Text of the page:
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‘The Fencer’

Director Klaus Härö


Under Soviet rule in the 1950s, Estonia was a dreary place. A shroud of fear hung over the country as secret police routinely rounded up suspected dissidents, and few dared challenge the unforgiving regime. The Fencer follows the true story of professional fencer Endel Nelis as he flees Soviet authorities and hides in a small town, where he tries to blend in as a gym coach. But with his founding of a fencing school that still stands today, he didn’t stay anonymous for long — especially when his team challenged the Soviets themselves.

See www.thefencermovie.com.

The Finnish film was written by Anna Heinämaa and directed by Klaus Härö. It was selected as the Finnish entry for the Best Foreign Language Film at the 88th Academy Awards, and also nominated for the Golden Globe award in the Best Foreign Language Film category. I spoke with Härö by Skype in between appearances at the Palm Springs International Film Festival.

When did you first see the script? What were your thoughts upon reading it?

For me, this was a totally unexpected thing. I was working on something else some years back when a Finnish producer contacted me and asked, “Would you like to read this story that takes place in Estonia in the 1950s?” And I thought, “I’m not sure. That sounds really gloomy.” But as I started reading, it didn’t take very long for me to get the feeling of, “Wait a minute, there’s something here.” And I’m a Finn, so I’m pretty pessimistic, so I kept thinking, “Hold on. This is so good. It can’t be this good.”

What really got me hooked was the scene where Nelis is teaching the kids for the first time. There’s a bunch of kids, they don’t have weapons, they don’t have equipment, they can’t tell their left foot from their right, and he’s utterly frustrated. I thought, “This is interesting — here’s a guy who doesn’t want to be here in the first place. I want to find out why he’s here and how he’s going to make it with these kids.” When I turned the last page, I was like, “Whoa.”

Was there anything especially challenging, or especially easy, about making this film?

Initially we thought, “How do we pull this off? We’re Finnish, it’s in Estonia, it’s in Russia, there’s a lot of fencing and a lot of kids…” We didn’t know, but it was so important for us that we just decided to deal with all that later.

I met with Anna Heinämaa, who’s a first time screenwriter. She was an experienced novelist, and sometimes the transition to screenplays can be difficult, but for her it was not like that at all. She had adapted to the form in a wonderful way where she took our notes and transformed them into them into something organically connected with the story. I found her a terrific person to collaborate with.

Financing was not easy, but we went into it with the attitude that we would try, because people were really touched by this story.

Is Endel Nelis a well-known figure in Estonia?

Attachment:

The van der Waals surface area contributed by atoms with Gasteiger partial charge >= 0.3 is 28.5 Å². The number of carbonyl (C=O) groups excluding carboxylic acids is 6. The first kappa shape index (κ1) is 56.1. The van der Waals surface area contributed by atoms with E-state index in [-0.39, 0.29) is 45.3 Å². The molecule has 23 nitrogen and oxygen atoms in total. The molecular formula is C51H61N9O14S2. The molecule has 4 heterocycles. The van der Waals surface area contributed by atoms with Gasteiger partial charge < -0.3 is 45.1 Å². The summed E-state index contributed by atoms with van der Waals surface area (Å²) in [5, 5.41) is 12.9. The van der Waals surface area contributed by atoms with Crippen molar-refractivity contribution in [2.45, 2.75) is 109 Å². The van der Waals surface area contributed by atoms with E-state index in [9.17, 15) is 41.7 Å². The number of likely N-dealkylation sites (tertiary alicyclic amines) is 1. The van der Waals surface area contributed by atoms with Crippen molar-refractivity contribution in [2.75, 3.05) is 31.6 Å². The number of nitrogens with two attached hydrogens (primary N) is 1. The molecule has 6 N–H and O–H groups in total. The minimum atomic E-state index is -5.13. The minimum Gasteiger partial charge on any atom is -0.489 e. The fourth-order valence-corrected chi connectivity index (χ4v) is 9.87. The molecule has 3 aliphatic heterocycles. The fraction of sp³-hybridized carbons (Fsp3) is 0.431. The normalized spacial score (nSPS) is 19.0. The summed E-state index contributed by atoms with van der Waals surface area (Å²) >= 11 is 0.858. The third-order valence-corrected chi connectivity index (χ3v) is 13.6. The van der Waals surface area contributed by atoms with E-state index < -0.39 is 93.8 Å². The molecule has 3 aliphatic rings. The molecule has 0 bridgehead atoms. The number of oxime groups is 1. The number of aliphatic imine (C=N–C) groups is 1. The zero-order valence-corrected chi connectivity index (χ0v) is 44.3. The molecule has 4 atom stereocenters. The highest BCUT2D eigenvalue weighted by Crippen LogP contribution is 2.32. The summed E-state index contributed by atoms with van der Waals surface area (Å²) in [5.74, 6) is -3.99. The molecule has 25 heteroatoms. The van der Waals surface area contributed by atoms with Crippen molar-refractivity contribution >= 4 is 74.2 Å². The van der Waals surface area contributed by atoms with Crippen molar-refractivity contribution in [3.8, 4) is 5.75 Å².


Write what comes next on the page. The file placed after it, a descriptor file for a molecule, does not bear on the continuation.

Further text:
Endel Nelis is famous in fencing circles, but he’s not a national hero in that respect. The film is based on a true story, but part of it is fiction. The basic idea was to tell Estonian history within the context of this fencing club. It’s a kind of David and Goliath story. Nelis died having seen the fall of the Soviet Union, and I think that’s one of the wonderful things of the film — that the small fencing club keeps going when the big empire is gone.

The script is very simple and clear. How did you want your directing to reflect that?

When I have a very straightforward, classical story, I can feel safe in the material. So you can find the small things, like you see the expression on little Marta’s face. My job is to put the emphasis on those moments. For me it was just a joy, because I felt so safe.

Marta was great actor.

Of all the kids, she was the only one who had some acting experience. When you cast kids, it’s all about their ability to really believe in what they’re doing, and she had that ability. And I think the kids got better at it. They got braver.

Directly or indirectly, does the film and its fencing comment at all on what’s going on in Russia today?

Fencing was a thing of beauty and hope that was introduced into a dour and gloomy place. The film reminds us that the Soviet empire was young, not even 50 years old at the time, while fencing goes way back into history. So what seemed at the moment to be something that was impossible to overcome, it turned out to not be the case. Fencing was a good reminder of that.

As we were shooting the film, specifically the scene where the grandfather gets taken away by Soviet secret police, people were on their phones. I was a little bit irritated and said, “C’mon guys, this is not Facebook time.” And they said, “We’re not on Facebook, we’re reading the news that the Russians are entering Ukraine.” It set a certain tone.

The film has had a strong reception. How does that make you feel?

We felt this was an important story to tell, and we’re just overwhelmed by all the attention. We’re very moved by it.



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